Historically speaking, Celtics look to damage LeBron’s Heat
When Rajon Rondo went down with his season-ending ACL injury on Jan. 27, many conceded that the Celtics’ chances at beating the Miami Heat in a seven-game series ended.
While that sentiment still holds mostly true, despite the Celtics’ sterling 16-6 record since Rondo went down with the injury, Boston can still deliver considerable damage to the psyche of the Heat and send a message to the rest of the league if they are able to end Miami’s phenomenal winning streak – which reached 22 games Sunday. The streak is now tied for the second longest in NBA history, behind the Lakers’ 33-game mark in 1971-72.
There is a chance that the C’s will have to attempt to slay the streak without the services of Kevin Garnett, who is nursing a left adductor strain. The pesky injury kept Garnett out of the Celtics’ 105-88 win over the Bobcats Saturday night.
“We don’t know what he’s going to do (against the Heat),” Celtics head coach Doc Rivers said Sunday. “My guess is he’s 50-50 at best … again, I don’t think it’s that serious. It’s just at the point of the year where you’re just not going to play him if he’s not feeling great.”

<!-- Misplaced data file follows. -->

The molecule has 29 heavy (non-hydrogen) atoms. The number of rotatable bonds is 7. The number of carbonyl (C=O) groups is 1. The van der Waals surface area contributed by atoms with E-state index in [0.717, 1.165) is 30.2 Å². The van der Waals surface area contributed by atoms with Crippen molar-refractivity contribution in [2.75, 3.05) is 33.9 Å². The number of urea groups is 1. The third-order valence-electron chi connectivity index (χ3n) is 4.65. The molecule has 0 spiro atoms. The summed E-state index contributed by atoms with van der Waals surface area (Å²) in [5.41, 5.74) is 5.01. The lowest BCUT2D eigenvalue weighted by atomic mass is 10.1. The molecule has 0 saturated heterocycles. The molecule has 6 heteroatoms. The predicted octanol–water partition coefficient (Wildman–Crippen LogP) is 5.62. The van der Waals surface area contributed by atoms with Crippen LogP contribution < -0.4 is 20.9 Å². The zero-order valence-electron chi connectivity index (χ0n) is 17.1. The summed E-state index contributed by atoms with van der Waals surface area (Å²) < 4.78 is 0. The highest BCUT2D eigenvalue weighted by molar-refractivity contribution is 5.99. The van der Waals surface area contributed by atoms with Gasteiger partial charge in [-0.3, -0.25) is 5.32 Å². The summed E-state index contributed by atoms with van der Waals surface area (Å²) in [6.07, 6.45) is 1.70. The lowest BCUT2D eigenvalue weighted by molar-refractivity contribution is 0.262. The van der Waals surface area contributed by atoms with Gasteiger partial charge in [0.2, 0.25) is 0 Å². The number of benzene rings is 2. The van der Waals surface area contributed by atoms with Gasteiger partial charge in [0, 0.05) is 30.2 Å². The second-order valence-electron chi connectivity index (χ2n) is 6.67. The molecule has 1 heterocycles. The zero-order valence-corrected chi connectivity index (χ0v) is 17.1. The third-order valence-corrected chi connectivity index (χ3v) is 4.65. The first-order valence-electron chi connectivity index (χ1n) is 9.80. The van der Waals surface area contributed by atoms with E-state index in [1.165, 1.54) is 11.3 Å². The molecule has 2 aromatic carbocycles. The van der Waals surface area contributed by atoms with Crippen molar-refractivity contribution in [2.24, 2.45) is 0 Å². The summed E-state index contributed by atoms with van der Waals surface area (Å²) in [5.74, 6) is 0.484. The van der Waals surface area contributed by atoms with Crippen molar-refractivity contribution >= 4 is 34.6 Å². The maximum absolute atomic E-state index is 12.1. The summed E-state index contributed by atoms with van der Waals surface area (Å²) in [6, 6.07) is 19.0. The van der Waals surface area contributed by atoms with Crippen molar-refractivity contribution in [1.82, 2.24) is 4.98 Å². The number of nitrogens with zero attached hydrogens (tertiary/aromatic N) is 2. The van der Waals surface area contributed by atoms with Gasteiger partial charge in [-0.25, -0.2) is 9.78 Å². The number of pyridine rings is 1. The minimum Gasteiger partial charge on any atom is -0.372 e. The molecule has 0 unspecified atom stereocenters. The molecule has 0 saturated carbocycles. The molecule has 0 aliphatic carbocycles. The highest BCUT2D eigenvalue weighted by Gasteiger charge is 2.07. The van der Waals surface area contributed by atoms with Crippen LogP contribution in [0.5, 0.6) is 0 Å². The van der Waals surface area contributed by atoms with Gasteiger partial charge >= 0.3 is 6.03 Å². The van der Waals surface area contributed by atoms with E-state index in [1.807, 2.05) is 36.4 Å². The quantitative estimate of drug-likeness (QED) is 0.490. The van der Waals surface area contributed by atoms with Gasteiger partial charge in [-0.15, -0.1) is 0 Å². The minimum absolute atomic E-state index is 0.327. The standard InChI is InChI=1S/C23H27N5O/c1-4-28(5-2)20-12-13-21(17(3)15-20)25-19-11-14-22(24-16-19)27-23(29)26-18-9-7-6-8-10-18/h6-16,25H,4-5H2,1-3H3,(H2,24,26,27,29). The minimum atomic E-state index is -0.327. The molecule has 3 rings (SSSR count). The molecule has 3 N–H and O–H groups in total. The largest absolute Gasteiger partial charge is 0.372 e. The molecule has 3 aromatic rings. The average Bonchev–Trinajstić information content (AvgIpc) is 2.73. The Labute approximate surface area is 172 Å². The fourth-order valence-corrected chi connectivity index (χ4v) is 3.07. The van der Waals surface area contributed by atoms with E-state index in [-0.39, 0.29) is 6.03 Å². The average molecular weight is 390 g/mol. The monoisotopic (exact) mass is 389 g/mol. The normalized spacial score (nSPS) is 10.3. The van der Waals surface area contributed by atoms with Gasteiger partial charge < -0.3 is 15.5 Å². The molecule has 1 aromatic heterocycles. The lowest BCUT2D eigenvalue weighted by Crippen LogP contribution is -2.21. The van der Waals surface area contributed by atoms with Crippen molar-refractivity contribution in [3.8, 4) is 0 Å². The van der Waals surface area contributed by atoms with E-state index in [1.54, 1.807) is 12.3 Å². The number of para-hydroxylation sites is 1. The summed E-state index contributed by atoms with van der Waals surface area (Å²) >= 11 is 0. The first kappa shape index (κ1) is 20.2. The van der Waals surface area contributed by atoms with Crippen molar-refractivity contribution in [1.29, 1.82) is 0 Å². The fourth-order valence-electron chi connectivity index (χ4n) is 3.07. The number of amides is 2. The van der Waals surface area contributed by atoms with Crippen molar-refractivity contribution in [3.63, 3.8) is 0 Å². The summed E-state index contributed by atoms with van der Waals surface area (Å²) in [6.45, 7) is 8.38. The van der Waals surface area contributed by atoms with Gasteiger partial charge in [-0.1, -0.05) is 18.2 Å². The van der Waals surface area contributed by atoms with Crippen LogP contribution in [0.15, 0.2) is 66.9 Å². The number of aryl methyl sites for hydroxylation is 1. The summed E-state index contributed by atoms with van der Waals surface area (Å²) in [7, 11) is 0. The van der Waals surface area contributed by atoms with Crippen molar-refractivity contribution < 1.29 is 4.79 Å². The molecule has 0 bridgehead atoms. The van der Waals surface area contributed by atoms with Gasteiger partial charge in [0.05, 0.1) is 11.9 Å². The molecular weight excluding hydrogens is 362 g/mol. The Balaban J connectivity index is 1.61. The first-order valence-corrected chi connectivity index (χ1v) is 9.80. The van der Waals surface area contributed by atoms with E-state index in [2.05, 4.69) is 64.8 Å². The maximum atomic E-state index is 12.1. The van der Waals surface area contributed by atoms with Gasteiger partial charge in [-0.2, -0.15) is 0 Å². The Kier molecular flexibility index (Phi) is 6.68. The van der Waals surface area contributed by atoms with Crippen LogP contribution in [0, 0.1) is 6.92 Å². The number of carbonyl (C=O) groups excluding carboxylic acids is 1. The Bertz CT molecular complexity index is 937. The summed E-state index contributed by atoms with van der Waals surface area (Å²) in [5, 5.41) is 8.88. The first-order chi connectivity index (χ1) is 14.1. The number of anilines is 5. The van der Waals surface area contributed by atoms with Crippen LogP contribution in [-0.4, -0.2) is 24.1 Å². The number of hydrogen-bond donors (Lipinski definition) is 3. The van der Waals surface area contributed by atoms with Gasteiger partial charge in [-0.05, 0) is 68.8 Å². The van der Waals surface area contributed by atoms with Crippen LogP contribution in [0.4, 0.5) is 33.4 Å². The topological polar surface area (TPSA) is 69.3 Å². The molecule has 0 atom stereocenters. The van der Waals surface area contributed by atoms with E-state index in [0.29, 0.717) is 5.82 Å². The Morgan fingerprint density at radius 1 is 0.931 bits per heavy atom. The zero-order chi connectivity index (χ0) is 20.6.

Rivers also spoke on the recent play of Miami’s LeBron James, who is arguably playing the best basketball of his career and is leading many to speculate that he could soon be considered the greatest ever.
“He’s close, yeah,” Rivers said. “I don’t really know who(the greatest) is. Michael (Jordan) is the best player that I’ve ever seen. I never really got the chance to watch Bill (Russell) or those guys back in their day.
“My dad died saying Bill Russell (was the best ever). That’s the way he believed. But I always try to let guys finish their career before we start comparing them to anybody and I think we should wait for that.”
Follow Metro Boston sports editor Matt Burke on Twitter @BurkeMetroBOS